A friend of mine recently joined a small, privately-held consumer product company as its innovation manager. The company, which I will call “Cool Stuff,” is owned by a private equity firm. The private equity firm purchased Cool Stuff about a year ago. Cool Stuff was essentially an established “mom and pop” company with a core product line. Cool Stuff has a couple of manufacturing facilities, but the primary value of the company is its relationships with existing customers (such as department and grocery stores) that will make it possible for new products to gain shelf space in department stores.
The private equity company’s payback model centers on growing the sales of Cool Stuff by introduction of several innovative and differentiated new products (hence, the reason for hiring my friend). After these products are shown to provide sustainable profits for Cool Stuff, the private equity firm plans to sell Cool Stuff and earn several multiples of its investment within about 3-5 years of its initial investment. Of course, this short timeframe does not allow for misfires: execution of the private equity company’s business plan must be virtually flawless to be successful.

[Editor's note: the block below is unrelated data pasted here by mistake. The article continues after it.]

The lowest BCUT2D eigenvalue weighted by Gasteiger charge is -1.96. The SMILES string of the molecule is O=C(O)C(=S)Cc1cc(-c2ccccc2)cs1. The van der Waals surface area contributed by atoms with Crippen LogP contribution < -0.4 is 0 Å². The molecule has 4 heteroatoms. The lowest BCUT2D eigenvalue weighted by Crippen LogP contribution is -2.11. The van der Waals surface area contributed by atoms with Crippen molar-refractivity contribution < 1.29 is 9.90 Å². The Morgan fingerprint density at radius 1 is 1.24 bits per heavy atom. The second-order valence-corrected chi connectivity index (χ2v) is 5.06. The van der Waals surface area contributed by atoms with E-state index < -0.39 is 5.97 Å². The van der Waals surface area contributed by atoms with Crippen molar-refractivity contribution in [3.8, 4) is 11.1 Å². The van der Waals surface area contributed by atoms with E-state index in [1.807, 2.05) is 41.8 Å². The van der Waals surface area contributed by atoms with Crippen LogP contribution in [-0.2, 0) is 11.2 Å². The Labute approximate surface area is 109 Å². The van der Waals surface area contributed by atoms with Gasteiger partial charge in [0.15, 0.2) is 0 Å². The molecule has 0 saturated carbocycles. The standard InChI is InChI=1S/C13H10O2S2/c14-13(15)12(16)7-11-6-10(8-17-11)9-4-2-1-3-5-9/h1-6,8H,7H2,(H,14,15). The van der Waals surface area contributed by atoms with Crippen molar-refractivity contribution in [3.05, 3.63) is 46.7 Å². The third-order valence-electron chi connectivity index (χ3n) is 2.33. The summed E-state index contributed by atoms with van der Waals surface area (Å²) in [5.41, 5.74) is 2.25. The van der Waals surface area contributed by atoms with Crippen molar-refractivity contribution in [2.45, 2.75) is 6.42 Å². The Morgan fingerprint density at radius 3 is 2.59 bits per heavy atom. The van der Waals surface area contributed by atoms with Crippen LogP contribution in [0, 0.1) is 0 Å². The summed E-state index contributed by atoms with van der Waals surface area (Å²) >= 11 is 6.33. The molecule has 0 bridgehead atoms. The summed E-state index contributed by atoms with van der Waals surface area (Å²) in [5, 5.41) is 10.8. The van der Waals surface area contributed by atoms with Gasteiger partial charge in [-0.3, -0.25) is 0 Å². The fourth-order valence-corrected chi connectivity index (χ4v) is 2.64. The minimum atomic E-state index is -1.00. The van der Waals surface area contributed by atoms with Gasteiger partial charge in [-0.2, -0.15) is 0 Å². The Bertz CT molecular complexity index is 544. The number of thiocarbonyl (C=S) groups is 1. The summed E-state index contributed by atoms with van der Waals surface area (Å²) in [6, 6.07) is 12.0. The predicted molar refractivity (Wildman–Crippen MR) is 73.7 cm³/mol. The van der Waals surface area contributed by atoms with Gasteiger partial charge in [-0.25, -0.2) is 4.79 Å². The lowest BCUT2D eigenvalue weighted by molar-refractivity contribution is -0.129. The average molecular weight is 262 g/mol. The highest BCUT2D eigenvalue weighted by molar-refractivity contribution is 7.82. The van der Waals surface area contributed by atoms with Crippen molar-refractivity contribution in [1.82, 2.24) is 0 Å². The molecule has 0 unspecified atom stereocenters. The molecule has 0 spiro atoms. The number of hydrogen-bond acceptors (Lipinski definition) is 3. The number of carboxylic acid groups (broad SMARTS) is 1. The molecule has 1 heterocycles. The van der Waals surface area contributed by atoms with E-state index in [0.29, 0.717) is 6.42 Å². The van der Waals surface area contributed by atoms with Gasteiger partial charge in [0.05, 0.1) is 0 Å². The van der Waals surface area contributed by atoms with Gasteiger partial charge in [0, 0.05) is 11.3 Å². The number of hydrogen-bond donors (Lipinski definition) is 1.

The private equity firm’s plan is based on a tried and true business model—grow a previously somewhat moribund company to make it an attractive target of a larger company seeking to quickly grow its product line by acquisition. However, as an IP Strategist owner of an IP Strategy and Consulting services, I see a critical flaw in this business plan as it applies to Cool Stuff. Namely, the private equity firm does not understand the importance of patent strategy to realizing the desired payback from its investment in Cool Stuff.